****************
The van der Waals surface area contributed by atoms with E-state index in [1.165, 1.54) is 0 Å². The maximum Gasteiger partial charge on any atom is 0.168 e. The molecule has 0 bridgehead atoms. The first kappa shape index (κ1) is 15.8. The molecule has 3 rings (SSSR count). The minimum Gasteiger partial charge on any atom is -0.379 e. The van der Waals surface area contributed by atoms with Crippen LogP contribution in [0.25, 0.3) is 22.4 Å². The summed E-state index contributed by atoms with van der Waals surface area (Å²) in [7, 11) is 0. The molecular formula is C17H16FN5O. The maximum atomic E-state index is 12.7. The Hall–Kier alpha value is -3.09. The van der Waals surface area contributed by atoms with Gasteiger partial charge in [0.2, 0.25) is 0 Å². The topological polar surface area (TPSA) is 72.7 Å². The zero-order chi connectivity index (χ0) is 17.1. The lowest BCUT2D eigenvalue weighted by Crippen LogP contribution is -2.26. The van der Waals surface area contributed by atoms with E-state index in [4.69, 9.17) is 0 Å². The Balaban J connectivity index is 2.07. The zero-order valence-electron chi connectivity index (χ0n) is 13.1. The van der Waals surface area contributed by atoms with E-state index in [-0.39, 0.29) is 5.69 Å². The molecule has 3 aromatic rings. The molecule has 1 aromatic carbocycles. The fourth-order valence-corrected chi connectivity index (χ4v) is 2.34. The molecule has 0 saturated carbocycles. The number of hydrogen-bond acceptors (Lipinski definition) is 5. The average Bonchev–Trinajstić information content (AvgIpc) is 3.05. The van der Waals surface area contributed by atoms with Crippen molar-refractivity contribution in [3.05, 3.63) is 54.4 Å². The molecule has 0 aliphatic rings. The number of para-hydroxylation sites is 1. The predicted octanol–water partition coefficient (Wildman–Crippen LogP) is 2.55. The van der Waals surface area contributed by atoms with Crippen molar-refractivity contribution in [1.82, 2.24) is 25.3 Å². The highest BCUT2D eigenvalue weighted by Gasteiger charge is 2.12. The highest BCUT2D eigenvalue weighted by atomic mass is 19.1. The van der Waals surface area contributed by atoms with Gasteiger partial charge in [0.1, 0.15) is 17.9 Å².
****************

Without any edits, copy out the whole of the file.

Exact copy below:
The van der Waals surface area contributed by atoms with E-state index in [1.165, 1.54) is 0 Å². The maximum Gasteiger partial charge on any atom is 0.168 e. The molecule has 0 bridgehead atoms. The first kappa shape index (κ1) is 15.8. The molecule has 3 rings (SSSR count). The minimum Gasteiger partial charge on any atom is -0.379 e. The van der Waals surface area contributed by atoms with Crippen LogP contribution in [0.25, 0.3) is 22.4 Å². The summed E-state index contributed by atoms with van der Waals surface area (Å²) in [7, 11) is 0. The molecular formula is C17H16FN5O. The maximum atomic E-state index is 12.7. The Hall–Kier alpha value is -3.09. The van der Waals surface area contributed by atoms with Gasteiger partial charge in [0.2, 0.25) is 0 Å². The topological polar surface area (TPSA) is 72.7 Å². The zero-order chi connectivity index (χ0) is 17.1. The lowest BCUT2D eigenvalue weighted by Crippen LogP contribution is -2.26. The van der Waals surface area contributed by atoms with E-state index in [4.69, 9.17) is 0 Å². The Balaban J connectivity index is 2.07. The zero-order valence-electron chi connectivity index (χ0n) is 13.1. The van der Waals surface area contributed by atoms with E-state index in [-0.39, 0.29) is 5.69 Å². The molecule has 3 aromatic rings. The molecule has 1 aromatic carbocycles. The fourth-order valence-corrected chi connectivity index (χ4v) is 2.34. The molecule has 0 saturated carbocycles. The number of hydrogen-bond acceptors (Lipinski definition) is 5. The average Bonchev–Trinajstić information content (AvgIpc) is 3.05. The van der Waals surface area contributed by atoms with Crippen molar-refractivity contribution in [3.05, 3.63) is 54.4 Å². The molecule has 0 aliphatic rings. The number of para-hydroxylation sites is 1. The predicted octanol–water partition coefficient (Wildman–Crippen LogP) is 2.55. The van der Waals surface area contributed by atoms with Crippen molar-refractivity contribution in [1.82, 2.24) is 25.3 Å². The highest BCUT2D eigenvalue weighted by Gasteiger charge is 2.12. The highest BCUT2D eigenvalue weighted by atomic mass is 19.1. The van der Waals surface area contributed by atoms with Gasteiger partial charge in [0.1, 0.15) is 17.9 Å².